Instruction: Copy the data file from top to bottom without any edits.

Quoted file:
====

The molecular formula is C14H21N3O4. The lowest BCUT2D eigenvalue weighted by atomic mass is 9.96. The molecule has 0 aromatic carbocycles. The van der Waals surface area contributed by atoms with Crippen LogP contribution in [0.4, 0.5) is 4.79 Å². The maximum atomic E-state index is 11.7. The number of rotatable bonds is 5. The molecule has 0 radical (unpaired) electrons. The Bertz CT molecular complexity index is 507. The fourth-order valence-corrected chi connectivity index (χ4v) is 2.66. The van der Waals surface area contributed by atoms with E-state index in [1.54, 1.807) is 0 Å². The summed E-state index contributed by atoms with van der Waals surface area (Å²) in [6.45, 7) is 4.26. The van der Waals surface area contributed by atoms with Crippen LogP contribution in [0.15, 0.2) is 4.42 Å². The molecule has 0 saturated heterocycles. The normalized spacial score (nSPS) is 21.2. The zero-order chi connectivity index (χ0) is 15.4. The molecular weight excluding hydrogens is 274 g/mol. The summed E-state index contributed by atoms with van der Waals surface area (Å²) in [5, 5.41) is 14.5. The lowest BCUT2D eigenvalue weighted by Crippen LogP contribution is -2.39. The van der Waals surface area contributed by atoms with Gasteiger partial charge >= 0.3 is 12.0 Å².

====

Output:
The molecular formula is C14H21N3O4. The lowest BCUT2D eigenvalue weighted by atomic mass is 9.96. The molecule has 0 aromatic carbocycles. The van der Waals surface area contributed by atoms with Crippen LogP contribution in [0.4, 0.5) is 4.79 Å². The maximum atomic E-state index is 11.7. The number of rotatable bonds is 5. The molecule has 0 radical (unpaired) electrons. The Bertz CT molecular complexity index is 507. The fourth-order valence-corrected chi connectivity index (χ4v) is 2.66. The van der Waals surface area contributed by atoms with E-state index in [1.54, 1.807) is 0 Å². The summed E-state index contributed by atoms with van der Waals surface area (Å²) in [6.45, 7) is 4.26. The van der Waals surface area contributed by atoms with Crippen LogP contribution in [0.15, 0.2) is 4.42 Å². The molecule has 0 saturated heterocycles. The normalized spacial score (nSPS) is 21.2. The zero-order chi connectivity index (χ0) is 15.4. The molecular weight excluding hydrogens is 274 g/mol. The summed E-state index contributed by atoms with van der Waals surface area (Å²) in [5, 5.41) is 14.5. The lowest BCUT2D eigenvalue weighted by Crippen LogP contribution is -2.39. The van der Waals surface area contributed by atoms with Gasteiger partial charge >= 0.3 is 12.0 Å².